The Science Behind Altruism and Why Being a Good Person Makes You Happier


Everyone knows it feels good to help others. Charity work often comes to mind, whether it be a donation of money or your services. But there are lots of opportunities for altruism in your everyday life, too. Simply holding the door open for someone carrying a load of groceries is enough to give you an instant mood booster.

The feel-good vibes from being a good neighbor aren’t just a fluke. Science has proven that acts of altruism make you happy and increase your overall well-being when formed into a habit. A life dedicated to helping others comes with several health benefits and could even make you live longer!

But remember, altruism is all about helping those in need in a selfless way. The promise of a long, happy life may not come true if you pursue altruism for the wrong reasons. Acts of kindness must be intended for the benefit of others, not ourselves.

It’s the thought that counts

We all want the world to be a better place. Despite our good intentions, it’s easier to come up with reasons for putting acts of service on hold. Perhaps you’ve been meaning to drop a couple bucks in that Salvation Army bucket during the holidays but always forget to grab cash from the ATM first? Or maybe procrastination has stopped you from volunteering at the local food pantry?

Don’t feel bad! The good news is, committing yourself to a life of altruism is the first step towards happiness. One study has shown that merely contemplating a kind gesture can make you feel good. And you’ll feel even better after the gesture is complete.

Half of the participants were given money to spend on themselves while the others were asked to spend it on someone else. Before the two groups bought anything, scientists interviewed the participants to monitor their brain activity. Their findings concluded the altruistic group was more likely to associate their purchases with happiness.

Small gestures make a huge impact

Acts of kindness that seem insignificant are better than nothing at all. You may feel pressured to buy an extravagant gift for someone’s birthday or do something big like organize a fundraising event for your school. Guilt can overshadow your good deeds if you’re convinced friends, family, and peers are more altruistic than you.

Extravagant birthday gifts and fundraising events are very generous. However, you can achieve the same level of happiness for something much smaller. Researchers from the study mentioned above discovered the amount of money spent on others didn’t matter. Whether the purchase was big or small, gift givers experienced the same levels of happiness.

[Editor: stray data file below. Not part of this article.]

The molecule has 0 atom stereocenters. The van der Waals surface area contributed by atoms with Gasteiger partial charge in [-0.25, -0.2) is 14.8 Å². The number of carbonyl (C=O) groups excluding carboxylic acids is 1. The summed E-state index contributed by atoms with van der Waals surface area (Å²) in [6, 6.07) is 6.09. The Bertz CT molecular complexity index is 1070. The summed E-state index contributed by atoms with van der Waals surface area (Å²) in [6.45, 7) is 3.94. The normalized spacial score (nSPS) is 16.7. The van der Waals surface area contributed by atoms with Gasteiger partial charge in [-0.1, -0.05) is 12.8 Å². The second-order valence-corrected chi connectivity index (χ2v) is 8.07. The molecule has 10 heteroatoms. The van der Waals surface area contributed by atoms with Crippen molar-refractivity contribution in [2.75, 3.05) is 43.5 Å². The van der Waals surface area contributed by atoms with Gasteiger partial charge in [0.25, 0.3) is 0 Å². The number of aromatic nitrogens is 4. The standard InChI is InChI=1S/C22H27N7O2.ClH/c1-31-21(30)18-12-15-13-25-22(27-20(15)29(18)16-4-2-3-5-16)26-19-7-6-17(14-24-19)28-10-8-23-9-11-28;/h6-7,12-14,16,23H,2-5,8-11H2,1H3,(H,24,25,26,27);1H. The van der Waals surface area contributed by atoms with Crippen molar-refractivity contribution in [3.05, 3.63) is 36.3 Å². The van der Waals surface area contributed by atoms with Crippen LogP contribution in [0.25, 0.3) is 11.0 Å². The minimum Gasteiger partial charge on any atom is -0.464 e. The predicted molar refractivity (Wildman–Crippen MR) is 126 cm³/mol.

What’s in it for me?

Further research is needed to determine whether ulterior motives tarnish the gift giver’s happiness. Scientists from the study are guessing they might. Altruism requires selflessness and knowing our actions are for the benefit of others. If you expect something in return, altruism becomes a transaction.

Acts of service should come from the kindness in our hearts, not from the motivation to get what we want. The smile on someone’s face is the reward for offering a kind gesture. Praise and returned favors are byproducts for a good deed but definitely not the reasons we do it.

Sometimes we feel obligated to return the favor when a loved one offers to buy lunch or shows up with an unexpected gift. On the flip side, we may get carried away with counting likes on a social media post that publicizes our volunteer efforts at a homeless shelter. Hold on to those happy vibes, and everything else is considered a bonus.

Altruism is a habit

Researchers aren’t sure how long happiness lasts after completing acts of altruism. However, you can make the happiness last a lifetime by turning altruism into a habit. People who are kind to others on a regular basis experience greater well-being and enjoy physical health benefits such as lower blood pressure. In fact, some studies have revealed generosity can produce the same results as medication!

Altruistic life styles correlate to a higher life expectancy, too. Happiness can reduce stress and protect you from developing chronic health problems. So even though altruism is supposed to be selfless, it definitely comes with a bit of incentive.

The next time you’re feeling down, think about how you can brighten someone’s day. You’ll be surprised to discover that taking care of others is the best way to take care of yourself!

Abhishek Chauhan

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